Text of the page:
'I want him out': Lisa Murkowski of Alaska becomes the first GOP senator to call for Trump's resignation in the wake of deadly Capitol insurrection
- Sen. Lisa Murkowski of Alaska became the first Republican member of Congress to urge President Donald Trump to resign from office over this week's Capitol insurrection.
- "I want him to resign. I want him out. He has caused enough damage," Murkowski told the Anchorage Daily News in an interview published on Friday.
- Trump is accused of inciting the rioters to breach the Capitol by lying for months that the presidential election was stolen and could even be overturned by Congress and the vice president.
- Murkowski also suggested that she might leave the GOP. "If the Republican Party has become nothing more than the party of Trump, I sincerely question whether this is the party for me," she said.
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Sen. Lisa Murkowski of Alaska is the first Republican member of Congress to call for President Donald Trump to resign from office over Wednesday's insurrection on the US Capitol by Trump supporters.
"I want him to resign. I want him out. He has caused enough damage," Murkowski told the Anchorage Daily News in an interview published on Friday.
Trump, whose presidency is set to end in 12 days on January 20, is accused of inciting a violent mob of rioters to breach the US Capitol earlier this week as Congress convened in a joint session to count electoral votes. The violence forced Congress to go into recess and members to evacuate while also resulting in massive property damage and numerous injuries. Five people, including a Capitol Police officer, died during the day's events.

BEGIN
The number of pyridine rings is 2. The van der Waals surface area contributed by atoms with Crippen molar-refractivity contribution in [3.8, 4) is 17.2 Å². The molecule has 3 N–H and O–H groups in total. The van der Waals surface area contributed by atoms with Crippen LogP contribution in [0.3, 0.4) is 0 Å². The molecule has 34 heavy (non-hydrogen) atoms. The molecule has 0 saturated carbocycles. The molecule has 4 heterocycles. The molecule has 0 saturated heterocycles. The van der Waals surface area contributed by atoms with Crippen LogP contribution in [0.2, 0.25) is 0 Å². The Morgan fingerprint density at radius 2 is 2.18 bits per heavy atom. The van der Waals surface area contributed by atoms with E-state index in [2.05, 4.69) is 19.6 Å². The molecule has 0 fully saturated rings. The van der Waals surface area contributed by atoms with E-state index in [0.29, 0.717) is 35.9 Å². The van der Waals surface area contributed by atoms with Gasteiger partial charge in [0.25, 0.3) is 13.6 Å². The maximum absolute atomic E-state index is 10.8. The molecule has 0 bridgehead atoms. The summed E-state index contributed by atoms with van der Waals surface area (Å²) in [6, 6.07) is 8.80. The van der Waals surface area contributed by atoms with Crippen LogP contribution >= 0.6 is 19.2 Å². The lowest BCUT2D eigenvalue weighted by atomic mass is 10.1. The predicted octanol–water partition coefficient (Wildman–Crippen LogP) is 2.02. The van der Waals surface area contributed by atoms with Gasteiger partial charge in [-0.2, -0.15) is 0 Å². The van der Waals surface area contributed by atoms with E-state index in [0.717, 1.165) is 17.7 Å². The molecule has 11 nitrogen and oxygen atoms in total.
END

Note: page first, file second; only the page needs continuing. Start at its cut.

"I think he should leave. He said he's not going to show up. He's not going to appear at the inauguration. He hasn't been focused on what is going on with COVID. He's either been golfing or he's been inside the Oval Office fuming and throwing every single person who has been loyal and faithful to him under the bus, starting with the vice president," Murkowski told the Anchorage Daily News.
"I don't think he's capable of doing a good thing," she added.
Other Republican lawmakers have condemned Trump's conduct and blamed him for the deadly violence. Murkowski is the first senator to advocate that he resign from office while Illinois Rep. Adam Kinzinger said on Thursday that the president should be removed via the 25th Amendment.
Murkowski, who famously won a 2010 general election as a write-in candidate, also hinted that she may reconsider remaining in the GOP if it continues to mold itself in Trump's image. Two of her Senate colleagues, Bernie Sanders of Vermont and Angus King of Maine, are independents who caucus with Democrats.
"I will tell you, if the Republican Party has become nothing more than the party of Trump, I sincerely question whether this is the party for me," said Murkowski, who is up for reelection in 2022.
Read more: Ahead of the deadly Capitol riot, Trump's administration failed to follow the normal security playbook used for events like the Super Bowl and the State of the Union
Democrats are set to retake control of the Senate later this month after winning two runoff elections in Georgia.
"I think that that was another area where I think you can look directly to President Trump," Murkowski told the Anchorage Daily News of Republicans' losses in Georgia, which she described as "disappointing."
Trump has vowed to back primary challengers to any and all Republicans who dare defy him, and already threatened to campaign against Murkowski. She earned his ire in July by publicly agreeing with former Defense Secretary Jim Mattis' criticism of the president's response to nationwide anti-racism and -police brutality protests following George Floyd's death.
In a subsequent tweet, Trump added: "Get any candidate ready, good or bad, I don't care, I'm endorsing. If you have a pulse, I'm with you!"
Murkowski, for her part, will be somewhat inoculated from a GOP primary challenge than many of her colleagues.
Starting in 2022, Alaska will move to a top-four instant runoff primary system with ranked-choice voting. Instead of each party separately holding their own primaries, candidates of all party affiliates will run in the same primary with the top four advancing to the general, where voters will rank the candidates in order of preference.
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